Those of us who who are familiar with the story know that Joshua was a capable military leader who did lead the Israelites through a successful – albeit bloody – campaign into the promised land. However, if we try to put ourselves in the place of the Israelites at this moment and understand that they are now about to enter into this intimidating land without their leader, it had to have been a disappointing and frightening announcement.
We can find several applications in this story, and this past weekend, Ben Snyder touched on one of them. He encouraged us to remember that we should never underestimate the potential in letting go. Who knows how things would’ve turned out had God allowed Moses to lead the Israelites into the Promised Land? We can’t be sure of the result, but what we do know, is that God had a very good reason for this decision, and it led to the successful campaign into Canaan. The Israelites – and Moses – had to let go of the relationship they had for decades. In order to accomplish their purpose – of entering the promised land and eventually establishing the nation of Israel – they had to let go and trust that God would lead them.
Ben then added that the gift that goodbye gives is the opportunity for a new hello. God knew the Israelites needed Joshua’s leadership to successfully conquer the promised land, and the Israelites experienced what a goodbye – to Moses – might lead to: a hello to their new leader Joshua.
What does this mean for us? How can we use the example of the transition from Moses to Joshua? We can start by allowing ourselves to let go of certain things (relationships, opportunities, habits, jobs, etc.) so we can say hello to other things. On a ground level, this could be something as simple as limiting your time on social media every day (goodbye) and replacing that time with some time in scripture (hello). It could mean limiting some of the time you spend watching television (goodbye) and replacing that time with fun activities with your loved ones (hello). The problem is that so often, we do underestimate the potential in our goodbye because we don’t see the dividends it could pay! The New Year, though just another year on the calendar, gives us the opportunity to evaluate the areas of potential growth.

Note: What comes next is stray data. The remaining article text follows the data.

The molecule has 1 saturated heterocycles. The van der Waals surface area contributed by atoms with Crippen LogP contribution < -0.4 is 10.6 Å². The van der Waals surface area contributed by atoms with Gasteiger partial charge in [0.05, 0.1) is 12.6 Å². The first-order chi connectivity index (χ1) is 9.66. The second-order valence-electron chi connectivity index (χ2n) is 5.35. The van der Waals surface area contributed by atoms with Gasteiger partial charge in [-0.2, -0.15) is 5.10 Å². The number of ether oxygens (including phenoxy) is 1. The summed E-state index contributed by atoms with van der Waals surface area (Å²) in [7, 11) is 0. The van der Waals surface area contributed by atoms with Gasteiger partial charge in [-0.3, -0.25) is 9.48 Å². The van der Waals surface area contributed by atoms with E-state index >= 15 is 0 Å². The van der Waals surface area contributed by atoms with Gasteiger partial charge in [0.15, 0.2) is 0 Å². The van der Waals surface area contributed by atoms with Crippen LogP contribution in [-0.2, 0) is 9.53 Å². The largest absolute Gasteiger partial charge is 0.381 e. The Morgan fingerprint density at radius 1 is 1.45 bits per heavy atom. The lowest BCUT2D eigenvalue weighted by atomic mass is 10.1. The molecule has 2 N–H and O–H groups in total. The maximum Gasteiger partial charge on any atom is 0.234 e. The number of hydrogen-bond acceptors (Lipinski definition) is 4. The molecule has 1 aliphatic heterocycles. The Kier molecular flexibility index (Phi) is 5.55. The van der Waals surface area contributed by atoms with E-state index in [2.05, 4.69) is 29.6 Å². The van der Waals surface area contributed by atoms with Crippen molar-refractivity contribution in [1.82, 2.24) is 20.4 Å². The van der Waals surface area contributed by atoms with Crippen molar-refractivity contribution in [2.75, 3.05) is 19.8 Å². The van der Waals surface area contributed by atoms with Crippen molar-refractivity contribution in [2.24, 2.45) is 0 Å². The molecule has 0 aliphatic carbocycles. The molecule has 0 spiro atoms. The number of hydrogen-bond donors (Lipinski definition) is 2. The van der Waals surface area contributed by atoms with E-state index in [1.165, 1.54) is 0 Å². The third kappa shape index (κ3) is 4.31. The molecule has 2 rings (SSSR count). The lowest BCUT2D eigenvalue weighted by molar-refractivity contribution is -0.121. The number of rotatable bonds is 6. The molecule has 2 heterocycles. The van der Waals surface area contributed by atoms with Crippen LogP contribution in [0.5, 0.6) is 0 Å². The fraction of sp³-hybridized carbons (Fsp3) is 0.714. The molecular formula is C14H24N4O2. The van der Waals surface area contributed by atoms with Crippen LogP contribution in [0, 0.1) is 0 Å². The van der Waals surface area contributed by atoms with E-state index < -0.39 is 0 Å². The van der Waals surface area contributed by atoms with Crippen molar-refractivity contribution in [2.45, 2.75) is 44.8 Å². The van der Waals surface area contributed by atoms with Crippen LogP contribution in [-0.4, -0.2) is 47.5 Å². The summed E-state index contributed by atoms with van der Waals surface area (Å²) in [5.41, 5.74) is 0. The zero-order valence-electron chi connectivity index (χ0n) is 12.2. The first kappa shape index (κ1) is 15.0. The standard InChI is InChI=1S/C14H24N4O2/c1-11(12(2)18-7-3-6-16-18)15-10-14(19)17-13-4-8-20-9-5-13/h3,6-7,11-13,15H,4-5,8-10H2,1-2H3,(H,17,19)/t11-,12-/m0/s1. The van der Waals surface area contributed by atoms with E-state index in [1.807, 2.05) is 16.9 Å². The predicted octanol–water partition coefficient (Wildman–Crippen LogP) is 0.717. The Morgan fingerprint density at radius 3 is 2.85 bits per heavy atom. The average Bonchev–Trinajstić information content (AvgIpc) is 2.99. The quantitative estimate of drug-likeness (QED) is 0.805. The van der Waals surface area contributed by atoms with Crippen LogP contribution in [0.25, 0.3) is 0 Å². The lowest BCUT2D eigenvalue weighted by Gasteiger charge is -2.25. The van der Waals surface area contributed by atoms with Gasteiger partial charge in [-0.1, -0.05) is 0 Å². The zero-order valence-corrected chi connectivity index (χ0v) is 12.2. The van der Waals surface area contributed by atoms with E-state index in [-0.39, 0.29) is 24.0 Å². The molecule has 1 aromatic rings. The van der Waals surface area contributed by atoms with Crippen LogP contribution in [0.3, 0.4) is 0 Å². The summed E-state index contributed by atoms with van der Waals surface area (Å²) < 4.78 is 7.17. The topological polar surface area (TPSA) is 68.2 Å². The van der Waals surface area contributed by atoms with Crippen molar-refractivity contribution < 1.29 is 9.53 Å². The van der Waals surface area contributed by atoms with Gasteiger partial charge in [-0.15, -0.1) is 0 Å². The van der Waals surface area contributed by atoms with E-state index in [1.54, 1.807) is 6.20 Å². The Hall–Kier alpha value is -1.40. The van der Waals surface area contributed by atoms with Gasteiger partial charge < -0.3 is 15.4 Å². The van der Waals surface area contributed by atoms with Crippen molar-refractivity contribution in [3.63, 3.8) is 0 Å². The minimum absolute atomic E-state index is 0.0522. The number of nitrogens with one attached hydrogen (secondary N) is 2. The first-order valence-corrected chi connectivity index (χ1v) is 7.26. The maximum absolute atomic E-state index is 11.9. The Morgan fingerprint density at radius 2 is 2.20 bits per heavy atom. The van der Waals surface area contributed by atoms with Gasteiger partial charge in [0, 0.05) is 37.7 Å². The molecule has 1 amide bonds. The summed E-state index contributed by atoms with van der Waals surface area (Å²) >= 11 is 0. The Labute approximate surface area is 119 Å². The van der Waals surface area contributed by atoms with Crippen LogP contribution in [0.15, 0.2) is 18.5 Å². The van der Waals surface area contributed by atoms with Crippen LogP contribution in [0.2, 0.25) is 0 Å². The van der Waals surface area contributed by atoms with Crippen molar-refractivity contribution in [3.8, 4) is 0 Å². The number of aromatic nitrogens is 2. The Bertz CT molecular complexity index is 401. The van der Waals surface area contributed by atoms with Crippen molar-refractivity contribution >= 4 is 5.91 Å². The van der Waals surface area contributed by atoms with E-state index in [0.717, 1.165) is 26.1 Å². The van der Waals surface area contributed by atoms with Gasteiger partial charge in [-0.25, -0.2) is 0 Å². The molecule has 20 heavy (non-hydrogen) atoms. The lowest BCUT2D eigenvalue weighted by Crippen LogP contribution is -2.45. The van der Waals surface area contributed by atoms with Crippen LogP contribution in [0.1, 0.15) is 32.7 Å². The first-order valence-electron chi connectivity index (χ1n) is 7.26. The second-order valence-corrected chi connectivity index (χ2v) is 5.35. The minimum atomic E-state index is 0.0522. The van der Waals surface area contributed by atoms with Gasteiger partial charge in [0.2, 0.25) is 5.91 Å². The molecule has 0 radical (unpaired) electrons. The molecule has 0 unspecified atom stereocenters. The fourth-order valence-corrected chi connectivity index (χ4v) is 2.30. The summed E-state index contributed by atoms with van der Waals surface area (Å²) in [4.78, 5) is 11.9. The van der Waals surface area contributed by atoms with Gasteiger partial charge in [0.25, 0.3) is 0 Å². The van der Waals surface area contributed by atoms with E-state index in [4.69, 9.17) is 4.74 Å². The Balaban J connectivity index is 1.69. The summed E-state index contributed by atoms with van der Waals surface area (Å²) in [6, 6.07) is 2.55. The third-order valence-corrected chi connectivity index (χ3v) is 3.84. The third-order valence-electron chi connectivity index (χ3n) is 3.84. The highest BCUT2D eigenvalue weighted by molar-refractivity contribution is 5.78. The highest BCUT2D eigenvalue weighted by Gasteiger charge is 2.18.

In what areas of your life would you like to see improvement (spiritual, financial, relational, physical, etc.)?
How can you start to say “goodbye” to certain things in order to improve in one or more of those areas?
Spend the next week praying about the different areas of your life in which you might like to see improvement and ask God how he can help direct your goodbyes and hellos.
Heavenly Father, thank you for your word and its example in my life. I know that even over several thousands of years, it still has very real implications for my life now. Thank you for the example set by Moses, Joshua, and the Israelites in saying goodbye. Help me to grow closer to you by saying goodbye to certain things and hello to others. I desperately need your guidance in this endeavor. I ask all this in the name of Jesus Christ and by the power of the Holy Spirit, amen.
This post was written by Andy Rectenwald. Andy has a passion for bringing the Bible to life for people, for Christian Apologetics, and for the Cleveland Indians. He is married with two young children.